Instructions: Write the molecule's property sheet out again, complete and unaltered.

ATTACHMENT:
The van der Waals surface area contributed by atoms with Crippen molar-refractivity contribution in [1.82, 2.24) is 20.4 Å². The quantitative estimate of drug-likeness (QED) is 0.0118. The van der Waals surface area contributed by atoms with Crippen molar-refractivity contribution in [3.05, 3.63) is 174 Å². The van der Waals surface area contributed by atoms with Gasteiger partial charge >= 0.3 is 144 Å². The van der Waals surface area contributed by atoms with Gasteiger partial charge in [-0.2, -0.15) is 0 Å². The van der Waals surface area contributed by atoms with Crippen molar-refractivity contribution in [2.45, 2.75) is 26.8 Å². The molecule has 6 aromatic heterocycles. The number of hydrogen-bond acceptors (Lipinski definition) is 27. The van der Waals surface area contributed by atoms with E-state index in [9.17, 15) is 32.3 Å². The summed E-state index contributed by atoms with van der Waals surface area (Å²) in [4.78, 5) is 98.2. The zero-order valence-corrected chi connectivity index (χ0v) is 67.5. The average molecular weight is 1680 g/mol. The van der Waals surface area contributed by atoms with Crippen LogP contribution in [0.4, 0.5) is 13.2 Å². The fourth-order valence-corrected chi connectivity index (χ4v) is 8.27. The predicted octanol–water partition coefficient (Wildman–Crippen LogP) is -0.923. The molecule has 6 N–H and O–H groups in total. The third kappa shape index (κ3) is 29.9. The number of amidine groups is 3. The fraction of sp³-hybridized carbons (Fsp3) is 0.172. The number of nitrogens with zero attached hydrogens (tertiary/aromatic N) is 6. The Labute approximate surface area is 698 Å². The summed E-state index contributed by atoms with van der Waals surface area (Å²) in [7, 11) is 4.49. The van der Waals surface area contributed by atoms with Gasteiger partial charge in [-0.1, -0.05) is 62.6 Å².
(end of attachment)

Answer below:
The van der Waals surface area contributed by atoms with Crippen molar-refractivity contribution in [1.82, 2.24) is 20.4 Å². The quantitative estimate of drug-likeness (QED) is 0.0118. The van der Waals surface area contributed by atoms with Crippen molar-refractivity contribution in [3.05, 3.63) is 174 Å². The van der Waals surface area contributed by atoms with Gasteiger partial charge >= 0.3 is 144 Å². The van der Waals surface area contributed by atoms with Gasteiger partial charge in [-0.2, -0.15) is 0 Å². The van der Waals surface area contributed by atoms with Crippen molar-refractivity contribution in [2.45, 2.75) is 26.8 Å². The molecule has 6 aromatic heterocycles. The number of hydrogen-bond acceptors (Lipinski definition) is 27. The van der Waals surface area contributed by atoms with E-state index in [9.17, 15) is 32.3 Å². The summed E-state index contributed by atoms with van der Waals surface area (Å²) in [4.78, 5) is 98.2. The zero-order valence-corrected chi connectivity index (χ0v) is 67.5. The average molecular weight is 1680 g/mol. The van der Waals surface area contributed by atoms with Crippen LogP contribution in [0.4, 0.5) is 13.2 Å². The fourth-order valence-corrected chi connectivity index (χ4v) is 8.27. The predicted octanol–water partition coefficient (Wildman–Crippen LogP) is -0.923. The molecule has 6 N–H and O–H groups in total. The third kappa shape index (κ3) is 29.9. The number of amidine groups is 3. The fraction of sp³-hybridized carbons (Fsp3) is 0.172. The number of nitrogens with zero attached hydrogens (tertiary/aromatic N) is 6. The Labute approximate surface area is 698 Å². The summed E-state index contributed by atoms with van der Waals surface area (Å²) in [7, 11) is 4.49. The van der Waals surface area contributed by atoms with Gasteiger partial charge in [-0.1, -0.05) is 62.6 Å².